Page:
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(Silphium terebinthinaceum)
Prairie Rosinweed

Host Species: Bordered Patch (Chlosyne lacinia) and Silphius Borer Moth (Papaipema silphiii)

Nectar Plant: many insects including other butterflies, bees, and wasps. Birds, enjoy the seeds in the fall.

Flower Color: yellow

Growth Habit: herbaceous perennial

Flowering Time: July to September

Range in North America: Mid-western and eastern United States and Ontario in Canada

Exposure: Prefers full sun

Hardiness: Zones 4-8

Soil Requirements: medium to dry circumneutral well-drained soil

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Prairie Rosinweed (Silphium terebinthinaceum)

Yellow flower of prairie rosinweed (Silphium terebinthinaceum).

Prairie Rosinweed (Silphium terebinthinaceum), a member of the Asteraceae (Aster Family), is a herbaceous perennial that grows from 1′ to 8.5′ tall and blooms with yellow flowers in the summer to early fall (July to September).  This plant grows in places with full sun that have dry circumneutral well-drained soils, but can handle moist soil and is hardy in zones 4-8.  More information on this species can be found on this blog post.

Hosted Species

Bordered patch butterfly (Chlosyne lacinia) on a yellow flower.
Bordered Patch Butterfly — Insects Unlocked from USA, CC0 1.0, via Wikimedia Commons

This species hosts the Bordered Patch Butterfly (Chlosyne lacinia) in the western part of its range and the silphius borer moth (Papaipema silphii), throughout.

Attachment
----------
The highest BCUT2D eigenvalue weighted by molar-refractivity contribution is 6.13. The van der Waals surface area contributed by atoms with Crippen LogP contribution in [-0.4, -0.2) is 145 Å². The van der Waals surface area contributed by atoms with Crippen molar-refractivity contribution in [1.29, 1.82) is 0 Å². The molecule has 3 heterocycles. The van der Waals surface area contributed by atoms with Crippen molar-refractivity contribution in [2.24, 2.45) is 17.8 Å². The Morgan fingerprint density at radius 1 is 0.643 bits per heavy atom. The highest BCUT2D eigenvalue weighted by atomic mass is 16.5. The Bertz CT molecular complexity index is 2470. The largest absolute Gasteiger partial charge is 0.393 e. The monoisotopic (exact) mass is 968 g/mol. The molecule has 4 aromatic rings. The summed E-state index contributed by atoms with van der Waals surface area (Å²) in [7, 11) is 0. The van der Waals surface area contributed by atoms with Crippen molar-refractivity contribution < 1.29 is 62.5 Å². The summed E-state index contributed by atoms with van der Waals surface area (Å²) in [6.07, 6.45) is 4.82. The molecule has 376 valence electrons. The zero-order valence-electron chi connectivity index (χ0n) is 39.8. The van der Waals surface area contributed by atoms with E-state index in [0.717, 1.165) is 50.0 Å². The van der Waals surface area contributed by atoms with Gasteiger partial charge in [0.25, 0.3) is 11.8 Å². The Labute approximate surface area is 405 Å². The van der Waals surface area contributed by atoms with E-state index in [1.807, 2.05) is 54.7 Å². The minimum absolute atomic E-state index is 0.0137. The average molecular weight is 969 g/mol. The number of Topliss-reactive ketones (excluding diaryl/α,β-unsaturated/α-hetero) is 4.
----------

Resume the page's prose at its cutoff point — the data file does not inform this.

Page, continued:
Nectar Species

This species is a nectar source to other butterflies, skippers, bees, and wasps during the growing season.  Birds, such as goldfinch, like to eat the seeds in the fall.


This rosinweed grows in open areas such as prairies, barrens, glades, powerline right-of-ways, and other disturbed places.

Range of Prairie Rosinweed (Silphium terebinthinaceum) in the United States and Canada

Range map of prairie rosinweed (Silphium terebinthinaceum) in the United States and Canada.


Rough-Stem Rosinweed is native to the mid-western and eastern United States and Ontario in Canada.

Origin of the Name

The genus name, Silphium, is derived from the Greek word that originated from a resin-bearing plant (Missouri Botanical Garden).  The species name, terebinthinaceum, is Latin for “like turpentine,” referring to the odor of the plant (US Forest Service).


Asteraceae, Silphium, terebinthinaceum


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Prairie Rosinweed”

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